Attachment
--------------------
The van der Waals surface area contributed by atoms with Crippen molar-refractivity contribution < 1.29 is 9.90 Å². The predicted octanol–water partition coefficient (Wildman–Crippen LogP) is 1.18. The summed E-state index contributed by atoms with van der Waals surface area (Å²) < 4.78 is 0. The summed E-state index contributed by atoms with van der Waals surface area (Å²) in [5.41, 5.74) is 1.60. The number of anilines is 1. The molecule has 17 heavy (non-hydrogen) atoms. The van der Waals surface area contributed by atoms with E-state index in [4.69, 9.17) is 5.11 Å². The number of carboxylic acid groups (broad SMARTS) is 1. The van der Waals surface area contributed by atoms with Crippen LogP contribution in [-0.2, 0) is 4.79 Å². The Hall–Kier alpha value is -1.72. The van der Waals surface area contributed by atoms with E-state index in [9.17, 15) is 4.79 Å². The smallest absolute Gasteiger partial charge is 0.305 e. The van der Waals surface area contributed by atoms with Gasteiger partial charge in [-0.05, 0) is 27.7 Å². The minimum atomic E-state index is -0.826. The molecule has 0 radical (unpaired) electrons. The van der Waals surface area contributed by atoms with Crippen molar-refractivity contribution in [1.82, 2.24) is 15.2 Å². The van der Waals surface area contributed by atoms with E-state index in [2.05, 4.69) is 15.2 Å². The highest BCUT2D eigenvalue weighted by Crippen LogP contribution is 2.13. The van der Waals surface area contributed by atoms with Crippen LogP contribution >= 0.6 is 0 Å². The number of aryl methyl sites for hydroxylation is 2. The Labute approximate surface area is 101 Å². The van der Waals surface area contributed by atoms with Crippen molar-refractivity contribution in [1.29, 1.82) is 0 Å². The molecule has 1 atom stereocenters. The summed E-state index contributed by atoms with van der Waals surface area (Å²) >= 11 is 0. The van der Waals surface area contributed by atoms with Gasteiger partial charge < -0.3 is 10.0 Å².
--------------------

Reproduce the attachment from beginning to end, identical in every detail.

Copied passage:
The van der Waals surface area contributed by atoms with Crippen molar-refractivity contribution < 1.29 is 9.90 Å². The predicted octanol–water partition coefficient (Wildman–Crippen LogP) is 1.18. The summed E-state index contributed by atoms with van der Waals surface area (Å²) < 4.78 is 0. The summed E-state index contributed by atoms with van der Waals surface area (Å²) in [5.41, 5.74) is 1.60. The number of anilines is 1. The molecule has 17 heavy (non-hydrogen) atoms. The van der Waals surface area contributed by atoms with E-state index in [4.69, 9.17) is 5.11 Å². The number of carboxylic acid groups (broad SMARTS) is 1. The van der Waals surface area contributed by atoms with Crippen LogP contribution in [-0.2, 0) is 4.79 Å². The Hall–Kier alpha value is -1.72. The van der Waals surface area contributed by atoms with E-state index in [9.17, 15) is 4.79 Å². The smallest absolute Gasteiger partial charge is 0.305 e. The van der Waals surface area contributed by atoms with Gasteiger partial charge in [-0.05, 0) is 27.7 Å². The minimum atomic E-state index is -0.826. The molecule has 0 radical (unpaired) electrons. The van der Waals surface area contributed by atoms with Crippen molar-refractivity contribution in [1.82, 2.24) is 15.2 Å². The van der Waals surface area contributed by atoms with E-state index in [2.05, 4.69) is 15.2 Å². The highest BCUT2D eigenvalue weighted by Crippen LogP contribution is 2.13. The van der Waals surface area contributed by atoms with Crippen LogP contribution >= 0.6 is 0 Å². The number of aryl methyl sites for hydroxylation is 2. The Labute approximate surface area is 101 Å². The van der Waals surface area contributed by atoms with Crippen molar-refractivity contribution in [1.29, 1.82) is 0 Å². The molecule has 1 atom stereocenters. The summed E-state index contributed by atoms with van der Waals surface area (Å²) >= 11 is 0. The van der Waals surface area contributed by atoms with Gasteiger partial charge < -0.3 is 10.0 Å².